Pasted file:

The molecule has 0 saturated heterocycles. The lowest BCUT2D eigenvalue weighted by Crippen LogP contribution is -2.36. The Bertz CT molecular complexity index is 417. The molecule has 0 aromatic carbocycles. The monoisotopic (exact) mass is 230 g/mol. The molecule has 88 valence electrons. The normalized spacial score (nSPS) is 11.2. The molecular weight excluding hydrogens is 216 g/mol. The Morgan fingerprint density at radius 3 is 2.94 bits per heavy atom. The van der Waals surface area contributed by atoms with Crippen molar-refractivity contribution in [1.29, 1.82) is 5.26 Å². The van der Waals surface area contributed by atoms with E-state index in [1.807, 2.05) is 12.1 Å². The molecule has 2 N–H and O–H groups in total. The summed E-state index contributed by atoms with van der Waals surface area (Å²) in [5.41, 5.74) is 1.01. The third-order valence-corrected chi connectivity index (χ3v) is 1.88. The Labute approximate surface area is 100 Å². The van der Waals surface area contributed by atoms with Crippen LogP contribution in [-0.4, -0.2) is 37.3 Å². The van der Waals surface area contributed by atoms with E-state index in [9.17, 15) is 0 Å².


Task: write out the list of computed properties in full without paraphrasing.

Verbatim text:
The molecule has 0 saturated heterocycles. The lowest BCUT2D eigenvalue weighted by Crippen LogP contribution is -2.36. The Bertz CT molecular complexity index is 417. The molecule has 0 aromatic carbocycles. The monoisotopic (exact) mass is 230 g/mol. The molecule has 88 valence electrons. The normalized spacial score (nSPS) is 11.2. The molecular weight excluding hydrogens is 216 g/mol. The Morgan fingerprint density at radius 3 is 2.94 bits per heavy atom. The van der Waals surface area contributed by atoms with Crippen molar-refractivity contribution in [1.29, 1.82) is 5.26 Å². The van der Waals surface area contributed by atoms with E-state index in [1.807, 2.05) is 12.1 Å². The molecule has 2 N–H and O–H groups in total. The summed E-state index contributed by atoms with van der Waals surface area (Å²) in [5.41, 5.74) is 1.01. The third-order valence-corrected chi connectivity index (χ3v) is 1.88. The Labute approximate surface area is 100 Å². The van der Waals surface area contributed by atoms with Crippen LogP contribution in [-0.4, -0.2) is 37.3 Å². The van der Waals surface area contributed by atoms with E-state index in [9.17, 15) is 0 Å².